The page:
There is no epidemic of childhood mental illness
The UK government’s new strategy for mental health is a patronising waste of money based on dodgy statistics.
In an article for spiked last month, I warned about the likely rise in ‘advocacy research’, that is, studies purporting to show unacknowledged levels of prevalence of various social problems. Such reports are usually published by organisations with vested interests in keeping their services at the forefront of social policy concern in order to maintain or improve government funding. Given the scale of government cuts, which are likely to severely affect funding to public, charitable and voluntary sectors, it is perhaps understandable that various groups will seek to protect their interests and services.
Such tactics appear to have had some success, with the government apparently taking heed of those who claim that the nation’s mental health is in crisis. Yesterday, the Department of Health announced plans to invest £400million in mental-health care, with the aim of ensuring that mental health awareness and treatment are given as much prominence as physical health issues. The No Health Without Mental Health strategy informs us that one in four people will suffer a mental-health problem at some time in their lives, one in six people are currently suffering from such conditions, and that 10 per cent of children aged between five and 16 are afflicted.
While the new strategy covers all age groups, its long-term success is seen as being built upon its focus on children’s mental health. Unsurprisingly, mental-health charities have praised the initiative, in particular the focus on young people and the need for early intervention, which they would hope to be paid to provide. They have also taken the opportunity to remind the government that the challenge of making the strategy a reality could be compromised by economic cuts in other related areas.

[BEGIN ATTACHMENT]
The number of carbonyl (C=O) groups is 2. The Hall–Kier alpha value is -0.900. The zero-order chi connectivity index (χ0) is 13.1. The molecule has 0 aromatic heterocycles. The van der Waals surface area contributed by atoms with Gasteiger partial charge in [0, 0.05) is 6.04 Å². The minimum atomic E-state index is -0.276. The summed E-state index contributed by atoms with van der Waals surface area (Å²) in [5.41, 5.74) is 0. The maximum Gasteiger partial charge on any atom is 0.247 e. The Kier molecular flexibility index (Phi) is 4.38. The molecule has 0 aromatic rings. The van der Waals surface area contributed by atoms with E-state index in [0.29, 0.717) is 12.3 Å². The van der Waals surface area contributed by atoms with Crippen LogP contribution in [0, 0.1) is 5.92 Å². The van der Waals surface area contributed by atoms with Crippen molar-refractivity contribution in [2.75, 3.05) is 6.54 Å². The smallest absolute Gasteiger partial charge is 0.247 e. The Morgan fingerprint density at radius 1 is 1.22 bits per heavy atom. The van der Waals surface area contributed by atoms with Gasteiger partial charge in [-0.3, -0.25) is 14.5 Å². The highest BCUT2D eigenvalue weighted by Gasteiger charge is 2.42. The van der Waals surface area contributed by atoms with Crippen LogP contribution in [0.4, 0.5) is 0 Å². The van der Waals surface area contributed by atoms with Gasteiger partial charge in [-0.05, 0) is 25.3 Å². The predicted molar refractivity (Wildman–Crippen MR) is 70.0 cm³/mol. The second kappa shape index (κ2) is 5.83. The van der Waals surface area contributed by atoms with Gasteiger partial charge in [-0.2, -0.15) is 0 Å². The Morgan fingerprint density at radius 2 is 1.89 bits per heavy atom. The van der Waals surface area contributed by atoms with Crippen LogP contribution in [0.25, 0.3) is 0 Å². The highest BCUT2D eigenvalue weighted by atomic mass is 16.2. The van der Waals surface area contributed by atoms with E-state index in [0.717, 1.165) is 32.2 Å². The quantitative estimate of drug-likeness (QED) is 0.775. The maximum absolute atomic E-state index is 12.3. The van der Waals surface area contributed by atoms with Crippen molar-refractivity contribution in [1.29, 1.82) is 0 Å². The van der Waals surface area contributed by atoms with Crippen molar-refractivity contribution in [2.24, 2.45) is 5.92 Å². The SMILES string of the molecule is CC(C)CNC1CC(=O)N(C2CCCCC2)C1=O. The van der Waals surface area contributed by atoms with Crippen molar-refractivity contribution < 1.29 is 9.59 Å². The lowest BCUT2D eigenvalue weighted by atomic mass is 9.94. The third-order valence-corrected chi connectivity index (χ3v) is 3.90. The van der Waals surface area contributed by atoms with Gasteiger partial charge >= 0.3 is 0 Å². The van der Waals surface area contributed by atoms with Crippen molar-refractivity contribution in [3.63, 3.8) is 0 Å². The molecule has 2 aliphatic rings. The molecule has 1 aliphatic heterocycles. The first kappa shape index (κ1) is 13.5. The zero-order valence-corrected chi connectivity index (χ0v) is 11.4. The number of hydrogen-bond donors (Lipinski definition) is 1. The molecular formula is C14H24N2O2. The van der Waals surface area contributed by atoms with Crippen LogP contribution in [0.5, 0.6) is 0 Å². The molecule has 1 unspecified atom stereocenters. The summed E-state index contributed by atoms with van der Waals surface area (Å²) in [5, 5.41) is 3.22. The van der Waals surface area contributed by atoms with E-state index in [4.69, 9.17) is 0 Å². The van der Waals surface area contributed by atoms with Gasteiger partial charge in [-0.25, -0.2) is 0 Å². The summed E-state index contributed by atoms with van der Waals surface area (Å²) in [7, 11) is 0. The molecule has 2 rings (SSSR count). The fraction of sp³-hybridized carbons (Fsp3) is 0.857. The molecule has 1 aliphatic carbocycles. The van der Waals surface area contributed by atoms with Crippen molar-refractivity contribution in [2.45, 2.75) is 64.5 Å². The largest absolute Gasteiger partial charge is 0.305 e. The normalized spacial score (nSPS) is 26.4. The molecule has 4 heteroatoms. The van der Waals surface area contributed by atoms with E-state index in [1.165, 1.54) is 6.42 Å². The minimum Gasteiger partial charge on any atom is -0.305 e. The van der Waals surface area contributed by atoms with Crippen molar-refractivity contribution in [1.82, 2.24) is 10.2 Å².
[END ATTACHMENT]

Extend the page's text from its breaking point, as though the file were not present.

It is still not clear how much of the promised £400million is new money or, as is perhaps more likely, whether it will come from currently existing primary care trust budgets. Nevertheless, the announcement represents a clear statement of intent on behalf of the Lib-Con coalition as to its view of a major problem facing the country. According to the health secretary, Andrew Lansley, this new cross-government strategy ‘will finally place good mental health at the heart of everything we do… The NHS will also no longer focus its attention on treatment alone, but will move towards early intervention and prevention to deliver outcomes for patients which are among the best in the world.’
Maybe charities and health authorities have a point with regard to early intervention. In 2005, a study by Adrian Angold, an associate professor of psychiatry, claimed that one in ten pre-school children was mentally ill, a claim that, at the time, I said was madness. Six years, later, these ‘really sick’ toddlers are now older, and would appear to have graduated into the pathological ranks of the school playground. So, it would seem that there is a problem and that it is getting worse. However, in the realm of mental health, nothing is as it appears.
The first problem is in getting a precise, agreeable definition of the problem, with terms such as ‘mental illness’, ‘mental disorder’ and ‘mental-health problems’ often used interchangeably to the extent that almost any social, behavioural or emotional state can be redefined as indicative of mental disorder. For example, in relation to children, the most common ‘mental disorder’ is ‘conduct disorder’ which includes such deeds and actions as being defiant, aggressive and/or exhibiting other forms of ‘anti-social’ behaviour. What the report terms the ‘less common disorders’, or what others would call the more serious ones, affected only 0.7 per cent of the children.